Ostrich Egg Globe Has Oldest Depiction Of The Americas

A depiction of the world engraved on an ostrich egg in 1504 may be the oldest depiction of the Americas, the Washington Post reports. The globe, which was purchased by an anonymous collector at the 2012 London Map Fair, shows the rough outline of South America, along with bits of the Caribbean and North America as small islands.

Created just twelve years after Columbus’ first voyage and in the early days of Europe’s Age of Discovery, it shows many parts of the world that had only recently been visited by Europeans, such as Japan. These regions are rather vague, while areas closer to home such as Europe and North Africa are fairly accurate.

A detailed study of the globe has been published in The Portolan, the journal of the Washington Map Society. One thing that emerged from the study was that the ostrich egg globe was used as the mold for a copper globe dated to 1510. The Hunt-Lenox globe is kept in the New York Public Library and was the previous record holder for the earliest depiction of the New World.

Actually the globe is made from two ostrich eggs. Discover Magazine notes that the rounded bottom halves of two eggs were used to make a more globular globe, but it’s still a bit too elliptical. The globe’s history is unclear but stylistic clues hint at an Italian origin. It may have been created for an Italian noble family by an artist associated with Leonardo da Vinci.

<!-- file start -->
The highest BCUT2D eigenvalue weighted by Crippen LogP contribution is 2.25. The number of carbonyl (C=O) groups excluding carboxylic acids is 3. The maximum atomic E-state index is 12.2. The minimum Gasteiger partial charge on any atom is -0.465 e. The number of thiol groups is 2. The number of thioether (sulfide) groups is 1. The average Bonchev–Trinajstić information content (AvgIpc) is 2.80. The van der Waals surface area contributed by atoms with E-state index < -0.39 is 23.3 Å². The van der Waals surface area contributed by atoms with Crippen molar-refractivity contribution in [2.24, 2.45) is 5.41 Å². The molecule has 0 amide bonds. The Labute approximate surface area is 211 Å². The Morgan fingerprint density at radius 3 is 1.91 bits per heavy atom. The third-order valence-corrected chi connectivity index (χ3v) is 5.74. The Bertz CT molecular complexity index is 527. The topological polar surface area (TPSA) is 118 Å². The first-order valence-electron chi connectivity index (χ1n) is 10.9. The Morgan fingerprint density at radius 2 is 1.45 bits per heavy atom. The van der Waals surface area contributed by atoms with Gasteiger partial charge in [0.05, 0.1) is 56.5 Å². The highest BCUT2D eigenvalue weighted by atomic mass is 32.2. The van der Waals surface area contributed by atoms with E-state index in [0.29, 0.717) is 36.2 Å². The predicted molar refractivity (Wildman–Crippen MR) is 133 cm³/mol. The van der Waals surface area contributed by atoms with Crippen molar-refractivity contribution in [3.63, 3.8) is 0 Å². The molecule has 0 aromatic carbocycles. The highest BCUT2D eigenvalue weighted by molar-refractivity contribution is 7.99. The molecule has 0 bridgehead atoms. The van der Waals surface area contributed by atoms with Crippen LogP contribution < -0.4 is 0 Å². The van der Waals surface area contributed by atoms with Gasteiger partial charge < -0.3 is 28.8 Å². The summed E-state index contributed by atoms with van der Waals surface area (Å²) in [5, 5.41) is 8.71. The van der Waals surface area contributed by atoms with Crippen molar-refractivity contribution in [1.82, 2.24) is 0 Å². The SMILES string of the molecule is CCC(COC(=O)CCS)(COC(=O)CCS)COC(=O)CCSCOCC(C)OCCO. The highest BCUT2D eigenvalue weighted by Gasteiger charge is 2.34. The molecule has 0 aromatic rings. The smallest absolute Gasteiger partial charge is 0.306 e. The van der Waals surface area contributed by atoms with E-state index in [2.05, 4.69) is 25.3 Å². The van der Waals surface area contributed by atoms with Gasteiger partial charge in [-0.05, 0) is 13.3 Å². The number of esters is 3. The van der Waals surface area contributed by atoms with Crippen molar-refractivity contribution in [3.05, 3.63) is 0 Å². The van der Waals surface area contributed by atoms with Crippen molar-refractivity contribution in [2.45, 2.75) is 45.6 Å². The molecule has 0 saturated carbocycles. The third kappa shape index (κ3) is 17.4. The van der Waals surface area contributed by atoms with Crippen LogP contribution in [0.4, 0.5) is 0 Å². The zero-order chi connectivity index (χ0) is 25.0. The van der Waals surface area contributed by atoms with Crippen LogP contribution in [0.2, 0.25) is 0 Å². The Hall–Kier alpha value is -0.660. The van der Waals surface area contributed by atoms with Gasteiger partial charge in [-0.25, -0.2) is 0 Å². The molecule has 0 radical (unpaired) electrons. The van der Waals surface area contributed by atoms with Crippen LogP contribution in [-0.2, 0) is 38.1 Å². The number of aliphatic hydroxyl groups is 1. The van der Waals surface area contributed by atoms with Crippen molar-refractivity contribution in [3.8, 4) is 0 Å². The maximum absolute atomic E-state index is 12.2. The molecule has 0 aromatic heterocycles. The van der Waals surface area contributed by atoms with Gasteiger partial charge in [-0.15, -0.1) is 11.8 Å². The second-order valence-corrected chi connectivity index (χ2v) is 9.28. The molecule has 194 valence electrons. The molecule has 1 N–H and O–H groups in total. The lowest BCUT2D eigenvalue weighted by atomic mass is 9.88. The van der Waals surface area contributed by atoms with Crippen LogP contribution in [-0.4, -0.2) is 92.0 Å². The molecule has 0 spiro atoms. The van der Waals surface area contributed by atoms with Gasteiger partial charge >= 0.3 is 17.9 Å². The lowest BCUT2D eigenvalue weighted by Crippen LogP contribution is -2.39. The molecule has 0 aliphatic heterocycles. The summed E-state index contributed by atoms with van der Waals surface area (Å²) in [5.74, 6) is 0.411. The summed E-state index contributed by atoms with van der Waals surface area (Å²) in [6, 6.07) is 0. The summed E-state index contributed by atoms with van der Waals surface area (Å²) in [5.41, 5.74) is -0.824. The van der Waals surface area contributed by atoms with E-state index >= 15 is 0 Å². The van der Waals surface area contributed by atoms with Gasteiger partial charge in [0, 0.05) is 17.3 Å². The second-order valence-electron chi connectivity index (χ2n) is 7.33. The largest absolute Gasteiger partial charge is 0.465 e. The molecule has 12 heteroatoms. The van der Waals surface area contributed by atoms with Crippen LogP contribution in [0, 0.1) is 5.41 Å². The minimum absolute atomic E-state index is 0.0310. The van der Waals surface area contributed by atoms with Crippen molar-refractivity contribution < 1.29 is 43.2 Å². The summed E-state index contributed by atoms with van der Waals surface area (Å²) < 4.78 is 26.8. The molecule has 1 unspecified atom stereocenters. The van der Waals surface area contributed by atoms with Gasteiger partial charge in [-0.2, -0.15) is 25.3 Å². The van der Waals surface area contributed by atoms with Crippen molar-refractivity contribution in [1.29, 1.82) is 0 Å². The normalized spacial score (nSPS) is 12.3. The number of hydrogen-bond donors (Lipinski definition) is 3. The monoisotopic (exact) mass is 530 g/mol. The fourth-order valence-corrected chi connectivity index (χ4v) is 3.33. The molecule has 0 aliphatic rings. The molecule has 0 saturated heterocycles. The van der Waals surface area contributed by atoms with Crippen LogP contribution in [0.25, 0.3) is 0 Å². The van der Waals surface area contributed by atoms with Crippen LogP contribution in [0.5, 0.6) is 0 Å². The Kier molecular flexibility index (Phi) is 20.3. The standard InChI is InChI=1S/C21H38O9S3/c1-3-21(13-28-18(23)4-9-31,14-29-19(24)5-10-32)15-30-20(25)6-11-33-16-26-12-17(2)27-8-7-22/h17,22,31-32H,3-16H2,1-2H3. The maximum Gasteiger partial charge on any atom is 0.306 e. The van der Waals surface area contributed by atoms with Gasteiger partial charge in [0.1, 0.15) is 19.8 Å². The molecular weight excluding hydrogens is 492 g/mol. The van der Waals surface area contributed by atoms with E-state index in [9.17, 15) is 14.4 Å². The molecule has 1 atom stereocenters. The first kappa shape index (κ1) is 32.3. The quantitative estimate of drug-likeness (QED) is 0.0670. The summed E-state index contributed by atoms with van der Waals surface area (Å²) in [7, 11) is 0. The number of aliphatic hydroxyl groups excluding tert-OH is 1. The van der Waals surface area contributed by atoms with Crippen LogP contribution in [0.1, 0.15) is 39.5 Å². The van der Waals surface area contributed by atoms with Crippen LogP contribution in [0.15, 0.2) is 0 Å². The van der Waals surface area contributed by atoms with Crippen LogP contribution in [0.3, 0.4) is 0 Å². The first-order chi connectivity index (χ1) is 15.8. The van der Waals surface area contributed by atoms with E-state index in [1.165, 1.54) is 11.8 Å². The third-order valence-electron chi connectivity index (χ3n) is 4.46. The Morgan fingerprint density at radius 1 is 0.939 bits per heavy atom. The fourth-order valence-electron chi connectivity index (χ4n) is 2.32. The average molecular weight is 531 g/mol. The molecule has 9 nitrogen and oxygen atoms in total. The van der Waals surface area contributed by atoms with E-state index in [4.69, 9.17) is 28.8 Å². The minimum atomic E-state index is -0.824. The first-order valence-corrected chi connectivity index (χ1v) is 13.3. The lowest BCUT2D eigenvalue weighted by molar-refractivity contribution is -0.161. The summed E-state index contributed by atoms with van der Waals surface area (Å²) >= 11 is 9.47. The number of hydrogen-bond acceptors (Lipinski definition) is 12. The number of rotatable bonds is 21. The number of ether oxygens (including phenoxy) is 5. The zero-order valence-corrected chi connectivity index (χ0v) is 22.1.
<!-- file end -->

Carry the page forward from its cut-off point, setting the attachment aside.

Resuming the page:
Vintage Globalization

After Sunday brunch yesterday I went for a wander around the antique stores and retro shops of Auckland’s bohemian Ponsonby neighbourhood. Amidst the array of interesting tat were a few globes from earlier times. Like the antique maps I collect (when I can afford to…), the faded tin mementos show a world very different from 2007. The USSR stretches in subtle pink from the Baltic Sea to the Pacific Ocean, and Africa’s troubled nation Zimbabwe is still dubbed Rhodesia. A country called Yugoslavia stretches from Ljubljana to Skopje and even Vietnam is divided at the 17th parallel.

Now we happily skim the planet via Google Earth, but there’s still something thrilling about spinning a globe and stopping it randomly with your finger.

The picture is of a globe nightlight I once had in a rustic pension in the Czech ski centre of Pec Pod Snezkou.